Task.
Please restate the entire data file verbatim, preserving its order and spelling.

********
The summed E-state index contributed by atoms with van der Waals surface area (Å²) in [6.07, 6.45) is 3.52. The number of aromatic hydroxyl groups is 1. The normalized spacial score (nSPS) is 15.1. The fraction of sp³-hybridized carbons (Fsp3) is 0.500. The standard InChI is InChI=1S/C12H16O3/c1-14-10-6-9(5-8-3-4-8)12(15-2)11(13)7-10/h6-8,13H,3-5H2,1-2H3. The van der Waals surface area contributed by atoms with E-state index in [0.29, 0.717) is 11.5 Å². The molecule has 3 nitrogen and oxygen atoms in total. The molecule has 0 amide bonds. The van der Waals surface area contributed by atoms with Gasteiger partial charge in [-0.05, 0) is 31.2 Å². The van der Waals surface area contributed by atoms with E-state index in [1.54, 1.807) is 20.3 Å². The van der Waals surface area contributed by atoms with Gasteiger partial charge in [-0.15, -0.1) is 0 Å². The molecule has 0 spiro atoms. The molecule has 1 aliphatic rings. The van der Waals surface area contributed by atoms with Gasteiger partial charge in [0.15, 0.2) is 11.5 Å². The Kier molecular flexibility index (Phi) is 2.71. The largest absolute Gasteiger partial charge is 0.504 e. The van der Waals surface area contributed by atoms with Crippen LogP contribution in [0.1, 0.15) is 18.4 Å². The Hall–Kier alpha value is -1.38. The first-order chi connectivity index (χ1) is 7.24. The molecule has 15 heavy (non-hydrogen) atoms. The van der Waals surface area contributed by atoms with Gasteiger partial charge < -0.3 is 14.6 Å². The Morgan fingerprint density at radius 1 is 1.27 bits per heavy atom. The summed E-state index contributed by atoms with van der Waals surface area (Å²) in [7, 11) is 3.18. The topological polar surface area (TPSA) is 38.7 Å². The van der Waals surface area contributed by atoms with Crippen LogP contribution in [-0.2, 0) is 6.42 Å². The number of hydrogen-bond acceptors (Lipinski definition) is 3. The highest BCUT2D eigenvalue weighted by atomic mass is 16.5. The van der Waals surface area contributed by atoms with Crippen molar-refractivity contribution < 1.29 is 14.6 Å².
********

The summed E-state index contributed by atoms with van der Waals surface area (Å²) in [6.07, 6.45) is 3.52. The number of aromatic hydroxyl groups is 1. The normalized spacial score (nSPS) is 15.1. The fraction of sp³-hybridized carbons (Fsp3) is 0.500. The standard InChI is InChI=1S/C12H16O3/c1-14-10-6-9(5-8-3-4-8)12(15-2)11(13)7-10/h6-8,13H,3-5H2,1-2H3. The van der Waals surface area contributed by atoms with E-state index in [0.29, 0.717) is 11.5 Å². The molecule has 3 nitrogen and oxygen atoms in total. The molecule has 0 amide bonds. The van der Waals surface area contributed by atoms with Gasteiger partial charge in [-0.05, 0) is 31.2 Å². The van der Waals surface area contributed by atoms with E-state index in [1.54, 1.807) is 20.3 Å². The van der Waals surface area contributed by atoms with Gasteiger partial charge in [-0.15, -0.1) is 0 Å². The molecule has 0 spiro atoms. The molecule has 1 aliphatic rings. The van der Waals surface area contributed by atoms with Gasteiger partial charge in [0.15, 0.2) is 11.5 Å². The Kier molecular flexibility index (Phi) is 2.71. The largest absolute Gasteiger partial charge is 0.504 e. The van der Waals surface area contributed by atoms with Crippen LogP contribution in [0.1, 0.15) is 18.4 Å². The Hall–Kier alpha value is -1.38. The first-order chi connectivity index (χ1) is 7.24. The molecule has 15 heavy (non-hydrogen) atoms. The van der Waals surface area contributed by atoms with Gasteiger partial charge < -0.3 is 14.6 Å². The Morgan fingerprint density at radius 1 is 1.27 bits per heavy atom. The summed E-state index contributed by atoms with van der Waals surface area (Å²) in [7, 11) is 3.18. The topological polar surface area (TPSA) is 38.7 Å². The van der Waals surface area contributed by atoms with Crippen LogP contribution in [-0.2, 0) is 6.42 Å². The number of hydrogen-bond acceptors (Lipinski definition) is 3. The highest BCUT2D eigenvalue weighted by atomic mass is 16.5. The van der Waals surface area contributed by atoms with Crippen molar-refractivity contribution < 1.29 is 14.6 Å².